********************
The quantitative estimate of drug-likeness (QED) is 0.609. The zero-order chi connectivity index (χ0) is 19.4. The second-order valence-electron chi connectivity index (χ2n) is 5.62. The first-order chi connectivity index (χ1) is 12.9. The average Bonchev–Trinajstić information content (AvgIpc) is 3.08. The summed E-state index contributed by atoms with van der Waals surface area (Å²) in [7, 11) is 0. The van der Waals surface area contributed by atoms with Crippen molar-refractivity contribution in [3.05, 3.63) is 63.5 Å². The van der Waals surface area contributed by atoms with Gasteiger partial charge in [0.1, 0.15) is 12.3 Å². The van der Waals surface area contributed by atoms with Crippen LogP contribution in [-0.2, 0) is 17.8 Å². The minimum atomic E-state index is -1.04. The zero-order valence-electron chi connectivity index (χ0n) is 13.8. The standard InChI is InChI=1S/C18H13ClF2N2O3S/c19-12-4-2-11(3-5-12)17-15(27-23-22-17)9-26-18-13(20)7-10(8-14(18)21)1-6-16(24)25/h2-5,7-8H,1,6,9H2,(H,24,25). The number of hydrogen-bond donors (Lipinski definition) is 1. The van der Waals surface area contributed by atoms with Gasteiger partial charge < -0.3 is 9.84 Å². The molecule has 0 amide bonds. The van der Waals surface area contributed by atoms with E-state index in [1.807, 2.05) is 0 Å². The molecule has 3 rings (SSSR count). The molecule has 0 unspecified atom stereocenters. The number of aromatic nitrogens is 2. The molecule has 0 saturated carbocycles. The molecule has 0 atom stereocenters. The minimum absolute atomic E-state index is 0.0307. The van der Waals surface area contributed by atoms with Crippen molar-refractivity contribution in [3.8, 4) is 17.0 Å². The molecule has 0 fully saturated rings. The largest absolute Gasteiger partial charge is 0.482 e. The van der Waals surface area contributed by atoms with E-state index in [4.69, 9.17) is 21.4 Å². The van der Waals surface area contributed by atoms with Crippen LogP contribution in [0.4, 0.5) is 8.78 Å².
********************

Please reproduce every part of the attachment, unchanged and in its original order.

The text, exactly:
The quantitative estimate of drug-likeness (QED) is 0.609. The zero-order chi connectivity index (χ0) is 19.4. The second-order valence-electron chi connectivity index (χ2n) is 5.62. The first-order chi connectivity index (χ1) is 12.9. The average Bonchev–Trinajstić information content (AvgIpc) is 3.08. The summed E-state index contributed by atoms with van der Waals surface area (Å²) in [7, 11) is 0. The van der Waals surface area contributed by atoms with Crippen molar-refractivity contribution in [3.05, 3.63) is 63.5 Å². The van der Waals surface area contributed by atoms with Gasteiger partial charge in [0.1, 0.15) is 12.3 Å². The van der Waals surface area contributed by atoms with Crippen LogP contribution in [-0.2, 0) is 17.8 Å². The minimum atomic E-state index is -1.04. The zero-order valence-electron chi connectivity index (χ0n) is 13.8. The standard InChI is InChI=1S/C18H13ClF2N2O3S/c19-12-4-2-11(3-5-12)17-15(27-23-22-17)9-26-18-13(20)7-10(8-14(18)21)1-6-16(24)25/h2-5,7-8H,1,6,9H2,(H,24,25). The number of hydrogen-bond donors (Lipinski definition) is 1. The van der Waals surface area contributed by atoms with Gasteiger partial charge < -0.3 is 9.84 Å². The molecule has 0 amide bonds. The van der Waals surface area contributed by atoms with E-state index in [1.807, 2.05) is 0 Å². The molecule has 3 rings (SSSR count). The molecule has 0 unspecified atom stereocenters. The number of aromatic nitrogens is 2. The molecule has 0 saturated carbocycles. The molecule has 0 atom stereocenters. The minimum absolute atomic E-state index is 0.0307. The van der Waals surface area contributed by atoms with Crippen molar-refractivity contribution in [3.8, 4) is 17.0 Å². The molecule has 0 fully saturated rings. The largest absolute Gasteiger partial charge is 0.482 e. The van der Waals surface area contributed by atoms with E-state index in [4.69, 9.17) is 21.4 Å². The van der Waals surface area contributed by atoms with Crippen LogP contribution in [0.4, 0.5) is 8.78 Å².